Walking into the offices of old-line money-management firm Neuberger & Berman can give visitors a shock. Instead of the usual tasteful antiques, you see a chandelier created from what looks like dripping wax, a uall assemblage involving criss-crossed wood and eggs, and gold-framed paintings in Day-Glo colors.
Don't let the art fool you. "Neuberger & Berman is not a story of new things," says Lawrence Zicklin, the firm's managing partner. While the founder, Roy R. Neuberger, has covered the walls with contemporary art, Neuberger & Berman is a place where a tried-and-true value approach reigns supreme. The firm manages some $30 billion in client assets, including $8 billion for wealthy individuals and $7 billion in mutual funds.
The 55-year-old firm's philosophy has yielded solid, but less than stellar, results in its no-load mutual funds (table). The funds' below-average expense ratios are what helps them stand out from the crowd. The $611 million Selected Sectors Fund, for example, boasts a ratio of 0.92%, compared with an average 1.34% for similar funds.
FRENCH ALLIANCE. The firm's conservative bent runs deep, influencing even the partners' risk arbitrage fund, created in 1972 as a way to use the firm's capital without coming into competition with clients. The fund has done "reasonably well," says Zicklin. "We'd never take enough risk to make it an enormous loser or a big winner."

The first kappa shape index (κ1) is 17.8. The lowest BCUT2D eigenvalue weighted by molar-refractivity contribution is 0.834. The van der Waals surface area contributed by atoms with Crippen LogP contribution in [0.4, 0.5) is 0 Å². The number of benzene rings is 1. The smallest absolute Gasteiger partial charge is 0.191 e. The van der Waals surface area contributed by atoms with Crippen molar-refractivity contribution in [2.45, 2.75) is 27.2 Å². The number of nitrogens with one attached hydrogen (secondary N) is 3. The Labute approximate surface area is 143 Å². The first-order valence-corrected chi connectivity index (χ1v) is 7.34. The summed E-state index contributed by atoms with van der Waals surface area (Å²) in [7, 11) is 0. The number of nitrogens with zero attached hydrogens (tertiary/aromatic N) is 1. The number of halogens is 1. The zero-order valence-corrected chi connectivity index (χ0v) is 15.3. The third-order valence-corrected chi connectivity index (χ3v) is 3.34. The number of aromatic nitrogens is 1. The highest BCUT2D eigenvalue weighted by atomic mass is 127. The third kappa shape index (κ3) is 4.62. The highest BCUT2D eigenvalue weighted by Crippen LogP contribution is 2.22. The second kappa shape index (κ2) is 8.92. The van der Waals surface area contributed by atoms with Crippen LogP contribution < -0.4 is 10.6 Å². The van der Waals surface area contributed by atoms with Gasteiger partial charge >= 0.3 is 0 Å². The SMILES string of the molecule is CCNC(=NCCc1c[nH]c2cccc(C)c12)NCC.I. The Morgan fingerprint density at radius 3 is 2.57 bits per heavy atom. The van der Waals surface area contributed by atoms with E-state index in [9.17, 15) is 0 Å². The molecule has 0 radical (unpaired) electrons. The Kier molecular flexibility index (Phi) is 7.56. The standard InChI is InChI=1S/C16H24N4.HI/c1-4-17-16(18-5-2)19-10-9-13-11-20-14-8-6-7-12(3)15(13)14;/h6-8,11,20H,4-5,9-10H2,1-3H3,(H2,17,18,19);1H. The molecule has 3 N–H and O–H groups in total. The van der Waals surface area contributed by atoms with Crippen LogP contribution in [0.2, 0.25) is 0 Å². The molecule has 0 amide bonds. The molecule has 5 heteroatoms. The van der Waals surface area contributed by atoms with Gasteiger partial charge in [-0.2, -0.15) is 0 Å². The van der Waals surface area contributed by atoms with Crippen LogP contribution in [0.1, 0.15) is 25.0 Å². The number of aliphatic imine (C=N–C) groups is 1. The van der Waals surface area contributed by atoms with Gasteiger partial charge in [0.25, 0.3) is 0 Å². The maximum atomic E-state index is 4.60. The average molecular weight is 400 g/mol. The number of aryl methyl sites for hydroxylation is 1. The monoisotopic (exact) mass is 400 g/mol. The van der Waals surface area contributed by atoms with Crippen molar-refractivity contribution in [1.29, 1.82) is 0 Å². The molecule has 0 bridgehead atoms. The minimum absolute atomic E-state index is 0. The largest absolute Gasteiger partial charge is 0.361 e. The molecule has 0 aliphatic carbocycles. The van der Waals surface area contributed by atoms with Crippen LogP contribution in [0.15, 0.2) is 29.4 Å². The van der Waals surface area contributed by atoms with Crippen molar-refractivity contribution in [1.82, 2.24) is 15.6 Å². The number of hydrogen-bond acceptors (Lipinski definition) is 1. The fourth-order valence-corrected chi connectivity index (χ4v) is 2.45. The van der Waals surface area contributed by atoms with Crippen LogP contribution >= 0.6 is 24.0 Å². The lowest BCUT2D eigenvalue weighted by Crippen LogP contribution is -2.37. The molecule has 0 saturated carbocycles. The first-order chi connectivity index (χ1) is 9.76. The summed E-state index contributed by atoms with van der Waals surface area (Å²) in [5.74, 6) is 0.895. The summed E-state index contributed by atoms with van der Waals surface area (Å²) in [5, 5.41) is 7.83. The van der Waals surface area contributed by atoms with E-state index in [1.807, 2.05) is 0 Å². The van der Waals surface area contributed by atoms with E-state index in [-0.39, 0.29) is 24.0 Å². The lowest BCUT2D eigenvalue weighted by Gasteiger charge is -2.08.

Neuberger & Berman is broadening its scope to compete in the global market. One of its most significant moves was the formation in 1992 of a joint venture with Banque Nationale de Paris (BNP), France's largest commercial bank, to create a firm that provides global investment-management services. The alliance gives Neuberger a global presence--BNP has offices in 84 countries--and access to BNP's analysts.
But the expanded global presence won't detract from the firm's main mission: to invest, conservatively. The average age of portfolio managers, Zicklin observes, is 56. Of course, as Roy Neuberger demonstrates, age and conservatism are not always synonymous.